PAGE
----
RVC PhD: Characterisation of the Mycobacterium tuberculosis mutations underlying drug resistance in tuberculosis disease
Tuberculosis disease (TB), caused by Mycobacterium tuberculosis, is an important global public health issue. TB drug resistance, caused by genetic mutations in the M. tuberculosis genome, poses serious challenges for effective control. Current molecular diagnostic tests are imperfect as they do not target all resistance mechanisms and drugs, nor do they inform on transmission clusters, and are therefore unable to guide completely effective individualized therapy. Advances in whole genome sequencing (WGS) technology are allowing increasingly rapid and accurate characterization of entire bacterial genomes, providing an unprecedented depth of information. WGS studies have characterized M. tuberculosis genomic variation, including single nucleotide polymorphisms (SNPs) and other variations such as insertions and deletions (indels), across many thousands of samples. The full repertoire of genetic loci and mutations underpinning drug resistance is unknown, but the application of statistical and machine learning methods to TB “big data” has the potential to uncover known and novel markers, and lead to the development of informatics tools for M. tuberculosis profiling and clinical decision making.
The overarching aim of this PhD studentship is to identify and extract insightful and actionable information from the high-quality pathogen WGS data and laboratory susceptibility test drug phenotypes across 14 drugs (sourced and curated either from the global TB drug resistance study across >20 countries or the public domain from years 2000 - 2019). Specifically, the PhD project objectives are to:
(1) develop effective predictive analytical algorithms of multi-drug resistance;
(2) identify novel markers that underlie drug resistance to be included in the development of informatics platforms for rapid antimicrobial resistance profiling;
(3) refine or develop new machine learning methods to produce outputs that are interpretable to users, and therefore assist decision making.
This studentship provides an ideal interdisciplinary environment for the student to benefit from experts’ guidance in statistics (Chang), genomic epidemiology (Clark), artificial intelligence and machine learning (Peng) and bioinformatics (Xia). Student will be trained to develop bespoke research skills in analyzing whole genome sequencing analysis and utilizing machine learning techniques to improve clinical decision making.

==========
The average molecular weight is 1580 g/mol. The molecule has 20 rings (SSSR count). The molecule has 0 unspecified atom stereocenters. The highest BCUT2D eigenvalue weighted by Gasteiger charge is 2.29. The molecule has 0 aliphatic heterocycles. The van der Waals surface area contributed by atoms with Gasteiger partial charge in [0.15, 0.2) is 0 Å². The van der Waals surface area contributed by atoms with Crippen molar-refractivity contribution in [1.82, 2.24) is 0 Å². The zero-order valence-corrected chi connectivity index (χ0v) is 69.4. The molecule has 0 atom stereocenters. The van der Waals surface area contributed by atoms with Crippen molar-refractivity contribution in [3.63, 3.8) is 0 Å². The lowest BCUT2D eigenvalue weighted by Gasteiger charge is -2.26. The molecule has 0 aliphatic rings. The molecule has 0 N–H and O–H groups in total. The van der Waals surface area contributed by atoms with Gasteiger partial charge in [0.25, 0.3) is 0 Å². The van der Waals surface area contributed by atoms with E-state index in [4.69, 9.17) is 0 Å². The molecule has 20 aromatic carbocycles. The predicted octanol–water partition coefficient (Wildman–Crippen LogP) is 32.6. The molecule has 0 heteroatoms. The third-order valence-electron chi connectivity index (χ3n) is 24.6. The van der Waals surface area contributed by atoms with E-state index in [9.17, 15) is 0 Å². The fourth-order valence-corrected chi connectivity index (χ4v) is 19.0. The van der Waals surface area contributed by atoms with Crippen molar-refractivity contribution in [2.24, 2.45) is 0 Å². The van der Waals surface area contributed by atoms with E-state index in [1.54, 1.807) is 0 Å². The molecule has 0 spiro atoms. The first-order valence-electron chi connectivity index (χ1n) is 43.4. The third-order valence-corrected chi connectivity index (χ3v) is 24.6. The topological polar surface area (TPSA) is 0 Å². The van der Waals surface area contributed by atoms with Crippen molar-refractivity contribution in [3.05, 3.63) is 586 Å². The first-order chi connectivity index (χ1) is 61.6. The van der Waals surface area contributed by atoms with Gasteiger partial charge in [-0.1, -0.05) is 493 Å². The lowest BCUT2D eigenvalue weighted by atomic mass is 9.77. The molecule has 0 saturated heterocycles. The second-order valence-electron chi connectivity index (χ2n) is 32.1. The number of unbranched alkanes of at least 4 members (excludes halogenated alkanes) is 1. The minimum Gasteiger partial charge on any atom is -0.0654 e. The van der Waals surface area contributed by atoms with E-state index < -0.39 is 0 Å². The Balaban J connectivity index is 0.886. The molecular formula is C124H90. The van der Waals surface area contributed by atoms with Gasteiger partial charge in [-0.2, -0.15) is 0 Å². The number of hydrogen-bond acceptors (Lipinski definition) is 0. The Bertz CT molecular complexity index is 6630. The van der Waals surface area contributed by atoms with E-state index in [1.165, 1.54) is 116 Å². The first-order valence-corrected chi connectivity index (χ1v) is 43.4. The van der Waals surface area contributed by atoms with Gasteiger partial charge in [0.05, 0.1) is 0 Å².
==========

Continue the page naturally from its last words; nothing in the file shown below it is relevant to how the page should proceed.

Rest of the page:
- Essential Requirements -
-Applicants must hold, or be expected to achieve, a first or high upper second-class undergraduate honours degree or equivalent (for example BA, BSc, MSc) or a Masters degree in a relevant subject.
-Excellent written English.
-Excellent organisational skills.
-Excellent oral and written communication skills.
-Excellent analytical and computing skills.
-Excellent interpersonal skills, and able to work as part of team and also independently.
- Desirable Requirements -
- Prior research experience or a Master degree
- Knowledge of genomics, infectious disease, drug resistance, or machine learning techniques.
- Familiarity with a computing language (e.g. R, Python)
This is a 3 year fully-funded studentship, and is open to Home/EU applicants. International students are welcome to apply but must be able to fund the difference between UK/EU and international tuition fees.
The studentship will commence October 2020.
If you are interested in applying for this position, please follow the link below. Please use your personal statement to demonstrate any previous skills or research experience you have in drug resistance, big data analysis or machine learning methods.
1- Chen et al. (2019) Beyond multidrug resistance: leveraging rare variants with machine and statistical learning models in Mycobacterium tuberculosis resistance prediction.
2- Coll et al. (2018) Genome-wide analysis of multi- and extensively drug-resistant Mycobacterium tuberculosis. Nature Genetics 50 (2): 307-316.
3- Kouchaki et al. (2019) Application of machine learning techniques to tuberculosis drug resistance analysis. Bioinformatics, 35 (13): 2276-2282.